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by Donna Huber For the A to Z Challenge, I discussed different book genres/categories. Each day, I gave a few details about the genre/catego...

October 23, 2012

Eye Opening: The Slave Across the Street

The Slave Across the Street by Theresa Flores
audiobook, Narrated by Renee Raudman
Published: January 2010 by Christian Audio
ISBN13: 9781596448773
Listened: October 2012
Source: Digital Library
Goodreads, IndieBound, Amazon

The subtitle for this book reads "The True Story of How an American Teen Survived the World of Human Trafficking". If you have followed my blog for every long you know that I have read several fictional tales of human trafficking. This is the first time I'm read a true account. It is also the first time I've read a memoir. 

I was afraid that it would be a really emotional story to listen to. It was shocking and eye opening, but I didn't have the emotional response I thought I would. The account is not full of horrific details. Actually the retelling of Theresa's story is only a small portion of the book.

Only a few chapters are devoted to what happened to Theresa. The rest of the book deals with why she decided to tell her story, her brother's point of view of what was happening, a doctor speaks as well as there are a couple of chapters to teachers, parents, law enforcement, and health care professionals on spotting the signs of sexual exploitation and helping the victim.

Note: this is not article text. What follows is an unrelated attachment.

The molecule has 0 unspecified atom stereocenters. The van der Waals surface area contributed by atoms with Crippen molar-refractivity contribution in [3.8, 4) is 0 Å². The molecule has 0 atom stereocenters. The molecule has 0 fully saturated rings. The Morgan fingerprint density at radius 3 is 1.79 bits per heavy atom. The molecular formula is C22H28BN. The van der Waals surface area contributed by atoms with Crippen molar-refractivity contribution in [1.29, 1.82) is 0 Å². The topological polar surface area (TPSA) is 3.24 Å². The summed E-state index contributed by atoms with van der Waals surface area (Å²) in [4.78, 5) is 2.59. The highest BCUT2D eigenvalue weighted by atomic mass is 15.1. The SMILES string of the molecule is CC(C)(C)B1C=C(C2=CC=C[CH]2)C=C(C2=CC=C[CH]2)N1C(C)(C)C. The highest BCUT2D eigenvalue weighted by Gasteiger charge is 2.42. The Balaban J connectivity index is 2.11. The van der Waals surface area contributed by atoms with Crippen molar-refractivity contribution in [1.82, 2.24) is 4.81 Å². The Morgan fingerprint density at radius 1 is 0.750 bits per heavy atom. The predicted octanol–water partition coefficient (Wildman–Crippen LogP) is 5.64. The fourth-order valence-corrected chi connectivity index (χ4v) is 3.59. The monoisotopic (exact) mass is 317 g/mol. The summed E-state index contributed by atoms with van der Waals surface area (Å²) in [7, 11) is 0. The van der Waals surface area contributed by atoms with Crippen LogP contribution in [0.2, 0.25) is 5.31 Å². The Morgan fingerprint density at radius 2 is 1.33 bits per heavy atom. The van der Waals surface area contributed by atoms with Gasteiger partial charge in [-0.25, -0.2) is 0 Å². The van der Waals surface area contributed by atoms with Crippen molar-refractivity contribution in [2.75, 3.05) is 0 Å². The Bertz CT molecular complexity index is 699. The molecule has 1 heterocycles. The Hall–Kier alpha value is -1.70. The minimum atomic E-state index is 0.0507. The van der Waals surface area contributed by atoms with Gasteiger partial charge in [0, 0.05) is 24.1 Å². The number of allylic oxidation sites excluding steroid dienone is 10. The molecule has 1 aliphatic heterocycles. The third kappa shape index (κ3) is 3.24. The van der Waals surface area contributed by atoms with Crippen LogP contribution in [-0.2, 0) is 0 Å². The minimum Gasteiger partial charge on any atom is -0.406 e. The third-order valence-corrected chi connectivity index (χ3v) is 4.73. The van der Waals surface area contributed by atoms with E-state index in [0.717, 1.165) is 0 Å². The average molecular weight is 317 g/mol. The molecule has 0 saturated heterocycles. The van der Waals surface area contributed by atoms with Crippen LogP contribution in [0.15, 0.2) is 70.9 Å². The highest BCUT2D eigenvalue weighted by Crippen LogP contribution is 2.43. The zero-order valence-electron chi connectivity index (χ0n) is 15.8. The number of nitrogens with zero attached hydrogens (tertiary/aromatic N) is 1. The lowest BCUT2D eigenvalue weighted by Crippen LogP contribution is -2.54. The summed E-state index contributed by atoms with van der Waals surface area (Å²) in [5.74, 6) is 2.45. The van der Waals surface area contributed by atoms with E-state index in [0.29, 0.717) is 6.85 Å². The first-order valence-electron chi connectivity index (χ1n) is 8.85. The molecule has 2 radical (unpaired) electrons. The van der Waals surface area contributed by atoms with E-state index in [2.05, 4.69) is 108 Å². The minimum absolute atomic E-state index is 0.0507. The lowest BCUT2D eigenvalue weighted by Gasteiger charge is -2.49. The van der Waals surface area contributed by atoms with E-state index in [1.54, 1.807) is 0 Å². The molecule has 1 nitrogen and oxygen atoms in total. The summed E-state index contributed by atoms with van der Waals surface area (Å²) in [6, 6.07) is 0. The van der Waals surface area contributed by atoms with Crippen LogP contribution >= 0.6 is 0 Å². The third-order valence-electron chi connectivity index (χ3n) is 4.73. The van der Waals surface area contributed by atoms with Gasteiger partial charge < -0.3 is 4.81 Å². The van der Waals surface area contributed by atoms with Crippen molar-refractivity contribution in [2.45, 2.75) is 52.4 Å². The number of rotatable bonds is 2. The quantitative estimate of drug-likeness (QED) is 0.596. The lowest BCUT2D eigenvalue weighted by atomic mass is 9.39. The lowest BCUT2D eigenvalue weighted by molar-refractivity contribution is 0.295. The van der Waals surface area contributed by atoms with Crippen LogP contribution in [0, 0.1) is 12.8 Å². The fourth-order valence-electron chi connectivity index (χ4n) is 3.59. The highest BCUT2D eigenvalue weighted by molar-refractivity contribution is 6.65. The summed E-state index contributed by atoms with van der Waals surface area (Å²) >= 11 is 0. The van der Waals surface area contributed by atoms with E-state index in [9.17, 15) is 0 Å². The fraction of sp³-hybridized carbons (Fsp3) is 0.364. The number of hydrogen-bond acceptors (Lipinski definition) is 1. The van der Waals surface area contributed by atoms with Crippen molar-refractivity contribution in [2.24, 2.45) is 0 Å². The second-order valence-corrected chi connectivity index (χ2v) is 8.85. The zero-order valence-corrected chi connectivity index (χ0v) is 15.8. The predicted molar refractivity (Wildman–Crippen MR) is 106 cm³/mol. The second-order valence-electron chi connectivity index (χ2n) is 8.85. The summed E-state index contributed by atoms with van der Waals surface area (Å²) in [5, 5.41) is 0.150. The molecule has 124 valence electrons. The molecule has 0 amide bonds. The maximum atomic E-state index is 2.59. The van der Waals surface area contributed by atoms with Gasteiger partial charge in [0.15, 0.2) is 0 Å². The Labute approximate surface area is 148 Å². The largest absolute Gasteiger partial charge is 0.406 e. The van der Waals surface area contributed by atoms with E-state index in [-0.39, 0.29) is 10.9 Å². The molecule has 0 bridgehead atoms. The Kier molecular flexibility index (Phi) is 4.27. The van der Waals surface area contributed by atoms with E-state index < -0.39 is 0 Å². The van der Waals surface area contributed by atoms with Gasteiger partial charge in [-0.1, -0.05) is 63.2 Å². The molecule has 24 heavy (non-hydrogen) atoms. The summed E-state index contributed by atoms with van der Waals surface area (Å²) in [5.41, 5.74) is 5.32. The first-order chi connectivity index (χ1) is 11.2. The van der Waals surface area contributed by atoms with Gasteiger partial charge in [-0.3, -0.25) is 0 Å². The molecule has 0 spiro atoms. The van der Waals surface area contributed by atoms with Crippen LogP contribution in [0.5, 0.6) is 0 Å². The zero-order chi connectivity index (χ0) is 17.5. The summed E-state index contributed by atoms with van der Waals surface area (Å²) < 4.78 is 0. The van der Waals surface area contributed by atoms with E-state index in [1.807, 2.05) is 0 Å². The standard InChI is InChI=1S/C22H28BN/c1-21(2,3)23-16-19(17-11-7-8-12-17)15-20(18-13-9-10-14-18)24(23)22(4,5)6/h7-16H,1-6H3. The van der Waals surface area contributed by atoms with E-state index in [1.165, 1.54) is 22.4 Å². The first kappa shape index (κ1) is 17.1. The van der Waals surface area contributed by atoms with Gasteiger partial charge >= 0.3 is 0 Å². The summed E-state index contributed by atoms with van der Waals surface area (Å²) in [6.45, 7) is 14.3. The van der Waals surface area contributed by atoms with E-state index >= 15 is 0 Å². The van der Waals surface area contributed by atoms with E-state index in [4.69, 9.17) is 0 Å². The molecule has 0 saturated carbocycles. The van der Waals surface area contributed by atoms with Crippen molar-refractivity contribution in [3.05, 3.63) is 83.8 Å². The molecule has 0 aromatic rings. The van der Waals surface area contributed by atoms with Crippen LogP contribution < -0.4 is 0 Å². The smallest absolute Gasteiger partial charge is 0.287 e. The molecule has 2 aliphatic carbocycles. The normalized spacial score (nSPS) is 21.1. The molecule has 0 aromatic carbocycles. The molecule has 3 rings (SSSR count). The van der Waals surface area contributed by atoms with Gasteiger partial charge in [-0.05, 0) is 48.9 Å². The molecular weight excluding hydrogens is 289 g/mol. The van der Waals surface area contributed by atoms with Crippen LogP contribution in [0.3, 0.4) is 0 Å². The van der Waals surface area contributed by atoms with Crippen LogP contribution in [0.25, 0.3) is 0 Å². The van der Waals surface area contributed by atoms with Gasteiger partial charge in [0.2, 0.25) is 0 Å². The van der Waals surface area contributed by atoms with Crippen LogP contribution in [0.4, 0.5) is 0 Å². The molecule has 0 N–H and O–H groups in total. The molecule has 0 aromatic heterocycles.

October is National Bullying Prevention Awareness Month and it was apt time to be listening to this story. I was aghast at the security guard and teachers who turned a blind eye to what was happening to Theresa. Even if they did not know the extent (the sexual exploitation) there was definitely evidence of bullying. 

Probably the most shocking part of her story was that she was not stolen from her home and it was high school boys (though the ring leader was older, but maybe college age?) who were blackmailing her. 

If you have a child in your life - parent, teacher, live in a neighborhood with kids- you need to read this book. And then have a frank discussion with the kids. From the description of Theresa's personality, it could very well had been me. She had no idea that accepting a ride from a classmate would end in rape and blackmail. It was the 1980s and rape victims were viewed differently than they are today (for the most part). The saddest part of the story was that Theresa was more afraid of disappointing her parents than enduring the sexual, physical, and emotional abuse that occurred for 2 years at the hands of a mafia-like gang.

Get this book, open your eyes, and perhaps a life will be saved.

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